Jan 1, 1989

Noninvasive temporary pacing: experience in a community hospital

Heart & Lung : the Journal of Critical Care
D L Dunn, J J Gregory


During a 1-year period 37 patients who underwent treatment with a noninvasive temporary pacemaker were followed to evaluate effectiveness and outcome of therapy. The device was most frequently used in the emergency department and coronary care unit and was applied by a nurse in 51% of cases. Pacing thresholds ranged from 20 to 110 mA (mean 43 mA) with 91% obtaining capture. Pacing was continuous in 11 patients for 5 to 180 minutes (mean 32 minutes) and intermittent in 16 patients for up to 72 hours. Pacing did not take place in 10 patients because of failure to capture or because a satisfactory intrinsic rate was maintained. After external pacing, six patients received permanent pacemakers, 14 required temporary transvenous pacemakers, 10 required no further pacing, and seven (19%) died. Few problems were encountered, although eight of the 20 responsive patients had severe discomfort related to pacing, with two of these requiring discontinuation of pacing. The number of temporary transvenous pacemaker insertions in the coronary care unit decreased 32% over a 6-month period after introduction of the noninvasive temporary pacemaker. We conclude that the noninvasive temporary pacemaker is safe and effective although discomfort may...Continue Reading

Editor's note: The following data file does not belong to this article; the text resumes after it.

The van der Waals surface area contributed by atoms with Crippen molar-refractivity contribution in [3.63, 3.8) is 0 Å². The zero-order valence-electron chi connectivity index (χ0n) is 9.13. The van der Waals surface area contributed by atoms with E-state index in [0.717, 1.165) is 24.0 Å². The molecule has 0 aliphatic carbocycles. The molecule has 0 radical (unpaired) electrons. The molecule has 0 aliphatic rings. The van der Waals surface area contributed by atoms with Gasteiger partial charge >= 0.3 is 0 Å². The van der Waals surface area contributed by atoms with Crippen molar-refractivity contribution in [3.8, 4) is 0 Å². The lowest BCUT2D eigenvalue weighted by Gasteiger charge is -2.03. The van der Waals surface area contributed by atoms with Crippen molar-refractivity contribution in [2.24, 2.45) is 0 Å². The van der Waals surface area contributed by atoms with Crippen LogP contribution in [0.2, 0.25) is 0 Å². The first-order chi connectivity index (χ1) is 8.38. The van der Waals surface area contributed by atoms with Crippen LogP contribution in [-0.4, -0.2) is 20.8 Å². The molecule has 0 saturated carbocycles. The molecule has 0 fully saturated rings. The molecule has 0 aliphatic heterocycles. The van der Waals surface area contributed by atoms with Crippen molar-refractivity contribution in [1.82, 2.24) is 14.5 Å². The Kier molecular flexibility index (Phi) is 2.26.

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Mentioned in this Paper

Sensory Discomfort
Cardiac Pacing, Artificial
Electrocardiographic Recorders
Cardiac Arrhythmia
Hospitals, Community

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